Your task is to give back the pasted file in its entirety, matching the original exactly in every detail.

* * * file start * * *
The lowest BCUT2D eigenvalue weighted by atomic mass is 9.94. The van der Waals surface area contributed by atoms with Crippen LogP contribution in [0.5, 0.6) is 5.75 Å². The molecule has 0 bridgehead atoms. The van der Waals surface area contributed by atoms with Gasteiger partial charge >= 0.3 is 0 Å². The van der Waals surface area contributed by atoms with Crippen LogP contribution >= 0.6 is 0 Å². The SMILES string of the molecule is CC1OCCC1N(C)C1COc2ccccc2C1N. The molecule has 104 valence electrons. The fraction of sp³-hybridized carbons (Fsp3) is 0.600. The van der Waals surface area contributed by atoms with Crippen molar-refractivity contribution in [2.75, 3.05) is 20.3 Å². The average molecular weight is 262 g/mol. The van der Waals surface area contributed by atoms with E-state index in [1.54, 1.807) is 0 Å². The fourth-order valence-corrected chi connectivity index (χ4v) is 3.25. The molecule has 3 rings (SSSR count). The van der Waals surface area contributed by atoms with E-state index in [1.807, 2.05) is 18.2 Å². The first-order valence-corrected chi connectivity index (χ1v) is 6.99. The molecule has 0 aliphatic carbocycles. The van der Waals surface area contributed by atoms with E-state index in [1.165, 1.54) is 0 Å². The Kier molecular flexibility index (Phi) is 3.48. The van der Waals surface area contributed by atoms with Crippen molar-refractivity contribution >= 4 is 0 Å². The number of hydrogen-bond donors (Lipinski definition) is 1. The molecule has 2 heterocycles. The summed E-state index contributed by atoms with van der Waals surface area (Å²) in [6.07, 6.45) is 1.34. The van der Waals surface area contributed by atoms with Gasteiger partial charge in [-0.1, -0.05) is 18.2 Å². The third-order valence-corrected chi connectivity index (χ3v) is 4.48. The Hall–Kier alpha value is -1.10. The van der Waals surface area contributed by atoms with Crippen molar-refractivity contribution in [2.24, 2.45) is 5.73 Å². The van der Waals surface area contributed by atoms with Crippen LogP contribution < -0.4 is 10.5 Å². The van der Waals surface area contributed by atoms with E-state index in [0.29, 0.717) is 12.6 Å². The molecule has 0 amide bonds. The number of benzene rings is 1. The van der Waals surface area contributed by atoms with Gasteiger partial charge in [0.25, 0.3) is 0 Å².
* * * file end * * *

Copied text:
The lowest BCUT2D eigenvalue weighted by atomic mass is 9.94. The van der Waals surface area contributed by atoms with Crippen LogP contribution in [0.5, 0.6) is 5.75 Å². The molecule has 0 bridgehead atoms. The van der Waals surface area contributed by atoms with Gasteiger partial charge >= 0.3 is 0 Å². The van der Waals surface area contributed by atoms with Crippen LogP contribution >= 0.6 is 0 Å². The SMILES string of the molecule is CC1OCCC1N(C)C1COc2ccccc2C1N. The molecule has 104 valence electrons. The fraction of sp³-hybridized carbons (Fsp3) is 0.600. The van der Waals surface area contributed by atoms with Crippen molar-refractivity contribution in [2.75, 3.05) is 20.3 Å². The average molecular weight is 262 g/mol. The van der Waals surface area contributed by atoms with E-state index in [1.54, 1.807) is 0 Å². The fourth-order valence-corrected chi connectivity index (χ4v) is 3.25. The molecule has 3 rings (SSSR count). The van der Waals surface area contributed by atoms with E-state index in [1.807, 2.05) is 18.2 Å². The first-order valence-corrected chi connectivity index (χ1v) is 6.99. The molecule has 0 aliphatic carbocycles. The van der Waals surface area contributed by atoms with E-state index in [1.165, 1.54) is 0 Å². The Kier molecular flexibility index (Phi) is 3.48. The van der Waals surface area contributed by atoms with Crippen molar-refractivity contribution >= 4 is 0 Å². The number of hydrogen-bond donors (Lipinski definition) is 1. The molecule has 2 heterocycles. The summed E-state index contributed by atoms with van der Waals surface area (Å²) in [6.07, 6.45) is 1.34. The van der Waals surface area contributed by atoms with Gasteiger partial charge in [-0.1, -0.05) is 18.2 Å². The third-order valence-corrected chi connectivity index (χ3v) is 4.48. The Hall–Kier alpha value is -1.10. The van der Waals surface area contributed by atoms with Crippen molar-refractivity contribution in [2.24, 2.45) is 5.73 Å². The van der Waals surface area contributed by atoms with Crippen LogP contribution < -0.4 is 10.5 Å². The van der Waals surface area contributed by atoms with E-state index in [0.29, 0.717) is 12.6 Å². The molecule has 0 amide bonds. The number of benzene rings is 1. The van der Waals surface area contributed by atoms with Gasteiger partial charge in [0.25, 0.3) is 0 Å².